"Peoria’s Don’t Shoot crime-fighting intervention is about saving lives and reducing the number of people impacted by gun crimes...When a shooting occurs, it goes beyond the victim—it impacts the community." - dontshootpeoria.com
Don’t Shoot Peoria is a community-based effort to reduce group-related gun violence, save lives, and strengthen the community. Led by Mayor Jim Ardis, the initiative has created partnerships among federal, state and local prosecutors; law enforcement; outreach specialists; community leaders; and media.
Recent efforts have resulted in the Peoria Community Against Violence (PCAV), an organized voice opposing violence and offering alternatives to active group members. The National Network for Safe Communities has provided close strategic advising on Don't Shoot Peoria to guide implementation.
Peoria Mayor Jim Ardis credits NNSC interventions with reducing gun violence in his city. The approach has led to significant results in Peoria.
"Police from across the state are in Peoria, because the river city is being recognized for its efforts to cut violent crime.Departments from all over Illinois are represented with officers coming from as far as Joliet and Rockford to hear about Peoria’s Don't Shoot program.They hope to use what they learn to make their communities safer."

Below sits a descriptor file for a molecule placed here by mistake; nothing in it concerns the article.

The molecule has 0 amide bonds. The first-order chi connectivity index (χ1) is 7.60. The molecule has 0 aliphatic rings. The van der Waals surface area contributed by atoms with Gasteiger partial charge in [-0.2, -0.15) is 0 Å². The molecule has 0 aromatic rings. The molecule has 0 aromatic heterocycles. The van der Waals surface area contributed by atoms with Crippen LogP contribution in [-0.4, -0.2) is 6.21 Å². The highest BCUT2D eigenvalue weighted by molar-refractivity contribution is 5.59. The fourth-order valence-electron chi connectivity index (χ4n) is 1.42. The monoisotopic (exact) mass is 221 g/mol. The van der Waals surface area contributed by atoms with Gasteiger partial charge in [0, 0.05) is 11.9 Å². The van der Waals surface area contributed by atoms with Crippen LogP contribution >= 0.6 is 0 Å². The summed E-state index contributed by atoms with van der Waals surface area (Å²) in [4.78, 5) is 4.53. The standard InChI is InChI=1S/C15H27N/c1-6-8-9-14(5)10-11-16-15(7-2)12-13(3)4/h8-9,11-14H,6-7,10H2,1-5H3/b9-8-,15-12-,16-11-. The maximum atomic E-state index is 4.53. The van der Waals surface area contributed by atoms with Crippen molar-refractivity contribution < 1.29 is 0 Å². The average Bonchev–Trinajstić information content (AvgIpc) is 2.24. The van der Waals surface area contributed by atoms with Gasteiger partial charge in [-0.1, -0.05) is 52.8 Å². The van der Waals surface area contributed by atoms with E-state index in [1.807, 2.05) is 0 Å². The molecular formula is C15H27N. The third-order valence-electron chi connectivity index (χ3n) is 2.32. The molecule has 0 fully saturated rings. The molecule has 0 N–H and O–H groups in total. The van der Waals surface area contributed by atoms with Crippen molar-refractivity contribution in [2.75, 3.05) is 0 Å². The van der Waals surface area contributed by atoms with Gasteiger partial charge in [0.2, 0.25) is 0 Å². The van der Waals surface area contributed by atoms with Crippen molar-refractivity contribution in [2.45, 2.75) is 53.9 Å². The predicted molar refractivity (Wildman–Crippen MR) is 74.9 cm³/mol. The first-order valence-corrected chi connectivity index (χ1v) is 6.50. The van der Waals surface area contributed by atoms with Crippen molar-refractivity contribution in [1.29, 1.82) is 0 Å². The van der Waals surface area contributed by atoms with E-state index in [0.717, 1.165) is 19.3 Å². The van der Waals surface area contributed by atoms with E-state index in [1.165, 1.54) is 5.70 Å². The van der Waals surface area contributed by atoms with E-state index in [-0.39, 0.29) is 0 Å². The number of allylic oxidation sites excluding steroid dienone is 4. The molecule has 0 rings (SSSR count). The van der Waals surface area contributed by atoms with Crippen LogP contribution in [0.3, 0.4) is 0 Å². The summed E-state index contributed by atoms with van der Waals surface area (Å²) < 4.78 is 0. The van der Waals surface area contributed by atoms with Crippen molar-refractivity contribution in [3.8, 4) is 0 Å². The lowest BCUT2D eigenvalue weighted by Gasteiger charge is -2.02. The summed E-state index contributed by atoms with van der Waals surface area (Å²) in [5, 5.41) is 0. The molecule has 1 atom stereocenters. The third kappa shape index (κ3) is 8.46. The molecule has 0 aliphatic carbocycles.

"As local law enforcement officials prepared for another call-in Wednesday night in the Don’t Shoot anti-violence initiative, the area’s top prosecutors say two rounds of federal indictments under the program have yielded results..."
"It worked in Peoria. Law enforcement identified and prosecuted the very few who drove the violent crime. And law enforcement, together with community voices and leaders, called in people who appeared tempted toward violent crime. These call-ins were open to the public and included messages from law enforcement, social services, ex-offenders, the faith community and other moral voices, all spelling out the expectation that people in Peoria should not shoot one another."
An effort is being made in Peoria to help reduce repeat offenses. Those who've had a run-in with the law can reach out for help, thanks to the Don't Shoot initiative.
Nine men with ties to local gangs were told to put the guns down, or risk going to jail — and to take the message back to their “group.”
Nine people, all with ties to gangs, were told to put the guns down and take that message back to their "group." That message was given at Monday night's Don't Shoot Call-In.
In two years of partnership with the National Network, the Don’t Shoot Peoria initiative has brought an overall drop in violent crime. In February, Peoria held its’ sixth call-in meeting delivering a community anti-violence message. Since Peoria’s first call-in, over 200 offenders have reached out for services. Community services coordinator Krista Coleman says up to 35 of the offenders have stayed engaged and connected to the resources provided, helping to support and sustain life off the streets.
Don't Shoot in Peoria held it's sixth call-in with group members, and the dedicated community members involved in the strategy believe the message is getting across.
A new study with some of National Network's outside partners, along with the Chicago police department and a MacArthur Foundation grant, shows carefully treating individuals in social networks, not broad-based racial profiling, could reduce gun violence in an unprecedented way.